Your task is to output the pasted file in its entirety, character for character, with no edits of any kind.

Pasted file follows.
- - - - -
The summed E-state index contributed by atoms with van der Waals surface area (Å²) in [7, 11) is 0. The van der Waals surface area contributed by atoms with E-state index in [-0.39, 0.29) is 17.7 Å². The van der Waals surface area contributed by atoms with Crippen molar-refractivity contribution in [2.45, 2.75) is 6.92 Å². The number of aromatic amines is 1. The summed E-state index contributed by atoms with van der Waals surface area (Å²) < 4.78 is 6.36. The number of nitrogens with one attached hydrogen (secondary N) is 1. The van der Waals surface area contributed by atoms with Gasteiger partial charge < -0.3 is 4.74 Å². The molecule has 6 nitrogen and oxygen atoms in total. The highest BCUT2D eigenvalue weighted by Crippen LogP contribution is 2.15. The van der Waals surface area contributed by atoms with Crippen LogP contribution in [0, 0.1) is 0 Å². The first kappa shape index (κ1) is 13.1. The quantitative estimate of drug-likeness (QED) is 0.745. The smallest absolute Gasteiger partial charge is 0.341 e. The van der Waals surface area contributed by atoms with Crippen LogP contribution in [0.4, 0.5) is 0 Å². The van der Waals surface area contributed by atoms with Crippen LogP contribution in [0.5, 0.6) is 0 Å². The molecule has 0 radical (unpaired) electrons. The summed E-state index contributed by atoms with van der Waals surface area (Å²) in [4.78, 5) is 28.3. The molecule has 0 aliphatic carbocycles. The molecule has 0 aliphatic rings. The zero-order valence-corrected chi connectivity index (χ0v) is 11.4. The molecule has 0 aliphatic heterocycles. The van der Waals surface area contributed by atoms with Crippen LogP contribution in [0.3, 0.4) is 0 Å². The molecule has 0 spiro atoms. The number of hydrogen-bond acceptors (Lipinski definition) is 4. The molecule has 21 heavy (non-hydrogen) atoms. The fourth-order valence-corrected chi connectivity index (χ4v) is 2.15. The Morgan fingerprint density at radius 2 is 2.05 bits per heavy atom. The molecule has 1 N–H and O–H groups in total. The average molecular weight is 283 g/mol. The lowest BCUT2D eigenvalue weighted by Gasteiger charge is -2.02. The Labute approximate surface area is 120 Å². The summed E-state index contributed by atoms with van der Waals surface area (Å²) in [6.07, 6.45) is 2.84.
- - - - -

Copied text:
The summed E-state index contributed by atoms with van der Waals surface area (Å²) in [7, 11) is 0. The van der Waals surface area contributed by atoms with E-state index in [-0.39, 0.29) is 17.7 Å². The van der Waals surface area contributed by atoms with Crippen molar-refractivity contribution in [2.45, 2.75) is 6.92 Å². The number of aromatic amines is 1. The summed E-state index contributed by atoms with van der Waals surface area (Å²) < 4.78 is 6.36. The number of nitrogens with one attached hydrogen (secondary N) is 1. The van der Waals surface area contributed by atoms with Gasteiger partial charge < -0.3 is 4.74 Å². The molecule has 6 nitrogen and oxygen atoms in total. The highest BCUT2D eigenvalue weighted by Crippen LogP contribution is 2.15. The van der Waals surface area contributed by atoms with Crippen LogP contribution in [0, 0.1) is 0 Å². The first kappa shape index (κ1) is 13.1. The quantitative estimate of drug-likeness (QED) is 0.745. The smallest absolute Gasteiger partial charge is 0.341 e. The van der Waals surface area contributed by atoms with Crippen LogP contribution in [0.4, 0.5) is 0 Å². The van der Waals surface area contributed by atoms with Crippen LogP contribution in [0.5, 0.6) is 0 Å². The molecule has 0 radical (unpaired) electrons. The summed E-state index contributed by atoms with van der Waals surface area (Å²) in [4.78, 5) is 28.3. The molecule has 0 aliphatic carbocycles. The molecule has 0 aliphatic rings. The zero-order valence-corrected chi connectivity index (χ0v) is 11.4. The molecule has 0 aliphatic heterocycles. The van der Waals surface area contributed by atoms with Crippen LogP contribution in [0.3, 0.4) is 0 Å². The molecule has 0 spiro atoms. The number of hydrogen-bond acceptors (Lipinski definition) is 4. The molecule has 21 heavy (non-hydrogen) atoms. The fourth-order valence-corrected chi connectivity index (χ4v) is 2.15. The Morgan fingerprint density at radius 2 is 2.05 bits per heavy atom. The molecule has 1 N–H and O–H groups in total. The average molecular weight is 283 g/mol. The lowest BCUT2D eigenvalue weighted by Gasteiger charge is -2.02. The Labute approximate surface area is 120 Å². The summed E-state index contributed by atoms with van der Waals surface area (Å²) in [6.07, 6.45) is 2.84.